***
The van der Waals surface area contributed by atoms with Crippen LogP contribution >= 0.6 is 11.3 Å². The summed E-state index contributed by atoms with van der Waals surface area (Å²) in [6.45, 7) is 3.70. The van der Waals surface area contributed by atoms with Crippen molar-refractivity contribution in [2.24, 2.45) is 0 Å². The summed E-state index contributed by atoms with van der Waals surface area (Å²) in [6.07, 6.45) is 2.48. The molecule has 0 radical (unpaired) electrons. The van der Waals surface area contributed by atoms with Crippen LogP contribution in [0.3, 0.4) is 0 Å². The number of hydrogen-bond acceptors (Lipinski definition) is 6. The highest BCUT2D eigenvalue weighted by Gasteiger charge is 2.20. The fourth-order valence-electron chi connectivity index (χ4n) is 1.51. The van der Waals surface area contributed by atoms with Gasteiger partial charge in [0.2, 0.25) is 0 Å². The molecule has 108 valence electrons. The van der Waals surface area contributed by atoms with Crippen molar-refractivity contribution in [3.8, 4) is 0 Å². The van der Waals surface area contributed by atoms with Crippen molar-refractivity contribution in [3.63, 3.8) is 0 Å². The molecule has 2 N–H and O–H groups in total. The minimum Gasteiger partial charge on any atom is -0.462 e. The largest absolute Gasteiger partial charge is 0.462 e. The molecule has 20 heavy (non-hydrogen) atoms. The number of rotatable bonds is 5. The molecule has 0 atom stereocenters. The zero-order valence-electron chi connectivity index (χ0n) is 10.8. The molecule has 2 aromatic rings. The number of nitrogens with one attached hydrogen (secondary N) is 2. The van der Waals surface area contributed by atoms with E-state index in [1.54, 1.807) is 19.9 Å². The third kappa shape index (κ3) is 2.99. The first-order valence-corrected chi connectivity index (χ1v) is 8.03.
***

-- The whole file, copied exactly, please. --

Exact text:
The van der Waals surface area contributed by atoms with Crippen LogP contribution >= 0.6 is 11.3 Å². The summed E-state index contributed by atoms with van der Waals surface area (Å²) in [6.45, 7) is 3.70. The van der Waals surface area contributed by atoms with Crippen molar-refractivity contribution in [2.24, 2.45) is 0 Å². The summed E-state index contributed by atoms with van der Waals surface area (Å²) in [6.07, 6.45) is 2.48. The molecule has 0 radical (unpaired) electrons. The van der Waals surface area contributed by atoms with Crippen LogP contribution in [0.3, 0.4) is 0 Å². The number of hydrogen-bond acceptors (Lipinski definition) is 6. The highest BCUT2D eigenvalue weighted by Gasteiger charge is 2.20. The fourth-order valence-electron chi connectivity index (χ4n) is 1.51. The van der Waals surface area contributed by atoms with Gasteiger partial charge in [0.2, 0.25) is 0 Å². The molecule has 108 valence electrons. The van der Waals surface area contributed by atoms with Crippen molar-refractivity contribution in [3.8, 4) is 0 Å². The van der Waals surface area contributed by atoms with Crippen molar-refractivity contribution in [3.63, 3.8) is 0 Å². The molecule has 2 N–H and O–H groups in total. The minimum Gasteiger partial charge on any atom is -0.462 e. The largest absolute Gasteiger partial charge is 0.462 e. The molecule has 20 heavy (non-hydrogen) atoms. The number of rotatable bonds is 5. The molecule has 0 atom stereocenters. The zero-order valence-electron chi connectivity index (χ0n) is 10.8. The molecule has 2 aromatic rings. The number of nitrogens with one attached hydrogen (secondary N) is 2. The van der Waals surface area contributed by atoms with E-state index in [1.54, 1.807) is 19.9 Å². The third kappa shape index (κ3) is 2.99. The first-order valence-corrected chi connectivity index (χ1v) is 8.03.